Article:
Udon is a must-eat in Japan
Udon - another popular noodle in Japan.

Soba

Another extremely noodle in Japan, is Soba. Soba can be enjoyed in cold dip or in a broth as soup noodle. The noodle is made of buckwheat and it is very special and tasty so don’t forget to try it when you visit Japan.

Soba in Japan - Japan travel guide
Soba in Japan

Yakitori

Yakitori is Japanese type of “Satay”. The word “Yakitori” literally means grilled chicken but it actually refers to skewered meat and vegetables prepared on a grill. I personally like the dish very much especially to have it with sake or beer. When you visit Japan, make sure to go to Izakaya to have some sake and yakitori as supper!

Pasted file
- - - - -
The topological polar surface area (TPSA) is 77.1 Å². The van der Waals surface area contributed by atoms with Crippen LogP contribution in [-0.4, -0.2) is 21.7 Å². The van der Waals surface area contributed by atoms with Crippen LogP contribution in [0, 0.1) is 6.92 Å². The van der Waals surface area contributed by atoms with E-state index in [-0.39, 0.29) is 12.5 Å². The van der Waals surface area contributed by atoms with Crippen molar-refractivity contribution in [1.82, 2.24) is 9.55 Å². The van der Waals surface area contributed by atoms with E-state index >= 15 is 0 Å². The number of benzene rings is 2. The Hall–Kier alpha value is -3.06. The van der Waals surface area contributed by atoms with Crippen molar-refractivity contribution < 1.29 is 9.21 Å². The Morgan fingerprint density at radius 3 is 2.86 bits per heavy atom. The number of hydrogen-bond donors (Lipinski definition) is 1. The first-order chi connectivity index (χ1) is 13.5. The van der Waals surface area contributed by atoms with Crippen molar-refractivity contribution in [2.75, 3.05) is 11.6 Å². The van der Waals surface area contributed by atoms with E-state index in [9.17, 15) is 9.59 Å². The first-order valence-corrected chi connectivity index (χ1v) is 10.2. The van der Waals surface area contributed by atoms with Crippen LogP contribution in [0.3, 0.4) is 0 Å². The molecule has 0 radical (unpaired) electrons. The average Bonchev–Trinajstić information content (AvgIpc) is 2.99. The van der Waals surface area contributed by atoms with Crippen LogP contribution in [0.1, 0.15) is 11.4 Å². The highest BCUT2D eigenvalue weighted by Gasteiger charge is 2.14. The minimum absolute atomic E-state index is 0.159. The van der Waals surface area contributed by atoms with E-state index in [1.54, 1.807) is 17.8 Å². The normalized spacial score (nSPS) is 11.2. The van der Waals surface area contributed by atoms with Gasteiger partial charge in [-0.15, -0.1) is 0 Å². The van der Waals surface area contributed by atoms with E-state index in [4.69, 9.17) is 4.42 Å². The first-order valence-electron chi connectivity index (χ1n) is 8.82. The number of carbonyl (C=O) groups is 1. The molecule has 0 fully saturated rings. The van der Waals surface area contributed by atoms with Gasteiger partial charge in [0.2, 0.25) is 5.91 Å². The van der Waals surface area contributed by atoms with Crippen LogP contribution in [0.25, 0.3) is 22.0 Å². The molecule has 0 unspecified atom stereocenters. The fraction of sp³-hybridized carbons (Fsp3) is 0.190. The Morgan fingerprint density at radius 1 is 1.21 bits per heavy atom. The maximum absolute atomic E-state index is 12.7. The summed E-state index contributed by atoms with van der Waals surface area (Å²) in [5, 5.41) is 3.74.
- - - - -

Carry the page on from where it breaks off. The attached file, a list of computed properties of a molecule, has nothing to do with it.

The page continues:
Yakitori - Japanese food
Yakitori with sake or beer is best for supper in Japan.

How many Days Is Enough For Japan?

Japan has a lot to offer. From sightseeing to food tour and temple visits, there are so many things to do and see in Japan. If it’s your first time to Japan, and you want to do sightseeing and food hunt, then spare at least seven full days to tour Tokyo and Osaka. The minimal amount of time required to visit Japan is seven days, while a more in-depth journey should last roughly two weeks.

When Is The Best Time To Visit Japan?

Japan has four seasons – Spring, Summer, Autumn and Winter. I would say each season of Japan is worth visiting. But March to May (Spring) is the most popular season of Japan. With cherry blossom in the Spring, everywhere in Japan becomes a picturesque scenery. 

Besides Spring season, September to November  (Autumn) is also another vibrant season because this is the red leaves season that adds tone to the beautiful country.